Now, despite the rising number of dead, the president, Donald Trump, is phasing out his COVID-19 task force.


REPORTER: Can you just explain why is now the time to wind down that task force?

TRUMP: Well, because we can't keep our country closed for the next five years, you know. You can say there might be a recurrence, and there might be, and you know, most doctors or some doctors say that it will happen, and it will be a flame and we're going to put the flame out.


CURNOW: Well, New York has been hard hit the worst in the U.S., as you can see from this.

And Governor Andrew Cuomo has a message for Washington, saying the virus is not a marketing situation.


GOV. ANDREW CUOMO (D), NEW YORK: If it's open versus reopen, everybody votes reopen, but that's not the choice. It's how do you reopen? Do you just open the gates or do you do it intelligently? And what we're doing in the state, we're talking about reopening, but reopening intelligently, reopening based on facts and data.

They want it over. That is clear. But the virus doesn't care. The virus doesn't listen.

This is not a marketing situation. You can't talk your way around this. That virus is there. That virus is going to infect people. People will die. Those numbers will go up.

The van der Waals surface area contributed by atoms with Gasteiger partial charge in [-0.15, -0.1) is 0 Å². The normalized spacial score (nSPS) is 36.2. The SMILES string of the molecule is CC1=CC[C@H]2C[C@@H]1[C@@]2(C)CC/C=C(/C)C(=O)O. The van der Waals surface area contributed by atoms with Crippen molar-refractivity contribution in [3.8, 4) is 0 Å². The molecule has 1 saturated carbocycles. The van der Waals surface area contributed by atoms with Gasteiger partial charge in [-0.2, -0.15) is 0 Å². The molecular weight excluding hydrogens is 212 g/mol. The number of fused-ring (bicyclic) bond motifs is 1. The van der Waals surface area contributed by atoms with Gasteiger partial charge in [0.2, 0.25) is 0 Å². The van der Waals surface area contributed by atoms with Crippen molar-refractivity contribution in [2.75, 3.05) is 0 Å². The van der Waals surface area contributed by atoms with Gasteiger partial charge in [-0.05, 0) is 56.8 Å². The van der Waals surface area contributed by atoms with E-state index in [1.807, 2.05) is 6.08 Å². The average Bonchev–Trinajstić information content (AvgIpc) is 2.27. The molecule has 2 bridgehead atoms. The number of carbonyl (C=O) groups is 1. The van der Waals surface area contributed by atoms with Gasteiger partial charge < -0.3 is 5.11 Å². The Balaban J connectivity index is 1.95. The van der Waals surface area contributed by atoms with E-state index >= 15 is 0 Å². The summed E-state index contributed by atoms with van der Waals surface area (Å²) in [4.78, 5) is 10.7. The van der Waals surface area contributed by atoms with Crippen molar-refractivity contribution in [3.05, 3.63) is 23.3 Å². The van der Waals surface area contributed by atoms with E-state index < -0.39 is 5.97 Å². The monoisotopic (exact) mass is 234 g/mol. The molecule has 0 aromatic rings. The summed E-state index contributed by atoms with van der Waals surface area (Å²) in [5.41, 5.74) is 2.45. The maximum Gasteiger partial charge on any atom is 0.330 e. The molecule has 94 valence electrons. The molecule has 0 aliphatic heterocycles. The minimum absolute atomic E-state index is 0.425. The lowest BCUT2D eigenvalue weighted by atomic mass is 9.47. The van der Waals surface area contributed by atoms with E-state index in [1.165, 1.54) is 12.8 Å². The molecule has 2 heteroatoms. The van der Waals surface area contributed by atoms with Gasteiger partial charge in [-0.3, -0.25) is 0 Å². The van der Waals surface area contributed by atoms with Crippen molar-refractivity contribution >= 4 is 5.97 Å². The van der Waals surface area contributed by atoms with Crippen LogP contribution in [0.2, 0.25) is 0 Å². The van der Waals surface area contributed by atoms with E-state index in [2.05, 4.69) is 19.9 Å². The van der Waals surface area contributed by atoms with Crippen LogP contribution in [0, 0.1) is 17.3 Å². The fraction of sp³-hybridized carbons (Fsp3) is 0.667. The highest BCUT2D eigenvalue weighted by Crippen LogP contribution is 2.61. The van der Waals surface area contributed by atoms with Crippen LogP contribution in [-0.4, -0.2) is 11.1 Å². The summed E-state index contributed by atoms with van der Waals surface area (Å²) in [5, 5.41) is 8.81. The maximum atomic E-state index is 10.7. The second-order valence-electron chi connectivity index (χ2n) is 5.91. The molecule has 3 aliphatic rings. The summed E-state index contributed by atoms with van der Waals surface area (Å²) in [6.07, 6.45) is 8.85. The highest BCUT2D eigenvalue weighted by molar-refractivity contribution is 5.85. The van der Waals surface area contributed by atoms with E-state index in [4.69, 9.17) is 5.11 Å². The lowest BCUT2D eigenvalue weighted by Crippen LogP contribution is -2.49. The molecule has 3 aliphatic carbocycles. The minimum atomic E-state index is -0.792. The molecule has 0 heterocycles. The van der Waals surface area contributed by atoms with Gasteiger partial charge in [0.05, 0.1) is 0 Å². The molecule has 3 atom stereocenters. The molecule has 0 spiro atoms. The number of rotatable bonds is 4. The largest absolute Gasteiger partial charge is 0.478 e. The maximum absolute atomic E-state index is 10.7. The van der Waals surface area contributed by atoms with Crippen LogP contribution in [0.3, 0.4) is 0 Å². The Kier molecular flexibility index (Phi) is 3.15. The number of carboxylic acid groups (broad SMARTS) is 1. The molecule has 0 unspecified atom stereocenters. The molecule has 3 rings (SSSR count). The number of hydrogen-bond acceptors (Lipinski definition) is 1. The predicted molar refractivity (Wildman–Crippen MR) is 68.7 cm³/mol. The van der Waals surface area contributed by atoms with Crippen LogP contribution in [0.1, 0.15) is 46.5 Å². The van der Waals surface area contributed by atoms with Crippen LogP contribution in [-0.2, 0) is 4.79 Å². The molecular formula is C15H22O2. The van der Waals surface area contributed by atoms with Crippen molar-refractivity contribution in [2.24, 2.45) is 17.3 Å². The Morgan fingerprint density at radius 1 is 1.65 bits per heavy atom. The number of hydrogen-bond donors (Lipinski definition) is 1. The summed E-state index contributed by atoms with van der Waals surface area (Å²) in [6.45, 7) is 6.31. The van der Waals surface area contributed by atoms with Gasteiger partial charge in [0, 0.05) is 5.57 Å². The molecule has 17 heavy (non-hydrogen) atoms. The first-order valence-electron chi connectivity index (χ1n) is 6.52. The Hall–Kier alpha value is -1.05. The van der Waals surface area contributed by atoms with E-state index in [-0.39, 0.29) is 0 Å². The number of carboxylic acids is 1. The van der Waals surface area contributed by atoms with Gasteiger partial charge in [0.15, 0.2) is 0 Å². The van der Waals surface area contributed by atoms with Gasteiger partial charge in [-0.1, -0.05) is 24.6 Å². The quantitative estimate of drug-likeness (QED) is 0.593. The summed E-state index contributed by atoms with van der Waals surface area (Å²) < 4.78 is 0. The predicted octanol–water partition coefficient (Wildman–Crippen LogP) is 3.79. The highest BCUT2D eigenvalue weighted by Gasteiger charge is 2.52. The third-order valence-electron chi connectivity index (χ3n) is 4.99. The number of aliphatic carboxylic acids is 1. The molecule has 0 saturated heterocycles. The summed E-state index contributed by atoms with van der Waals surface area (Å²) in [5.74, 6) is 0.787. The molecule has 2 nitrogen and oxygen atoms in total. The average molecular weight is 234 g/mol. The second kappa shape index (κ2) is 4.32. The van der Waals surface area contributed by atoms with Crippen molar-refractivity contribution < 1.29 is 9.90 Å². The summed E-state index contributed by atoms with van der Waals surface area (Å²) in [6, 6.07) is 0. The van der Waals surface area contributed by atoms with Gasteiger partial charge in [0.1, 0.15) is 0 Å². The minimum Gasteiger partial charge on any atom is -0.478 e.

CURNOW: We do have one more troubling statistic to give you. One study says African-Americans account for nearly 60 percent of COVID-19 deaths, even though the African-American community makes up less than 14 percent of the U.S. population. It comes from a team across four universities, an AIDS research non-profit, and Seattle center for vaccine innovation. Their work has not been peer reviewed or published yet.

Meanwhile, President Trump is back at the White House after a visit on Tuesday to Honeywell factory in Phoenix, Arizona.


UNIDENTIFIED MALE: Attracts the particulates --



CURNOW: The plant, as you can see, is making masks for the federal government's response to the pandemic. Mr. Trump says Americans have a new normal, and he was asked by ABC News if he can cope with the potential loss of life to restart the economy.



UNIDENTIFIED MALE: Do you believe that's the reality we're facing, that lives will be lost to reopen the country?

TRUMP: It's possible there will be some, because you won't be locked into an apartment or a house or whatever it is. But at the same time, we're going to practice social distancing, we're going to be washing hands, we're going to be doing a lot of the things that we've learned to do over the last period of time, and we have to get our country back.


CURNOW: And as you saw there, he wasn't wearing a mask on that tour of a mask factory.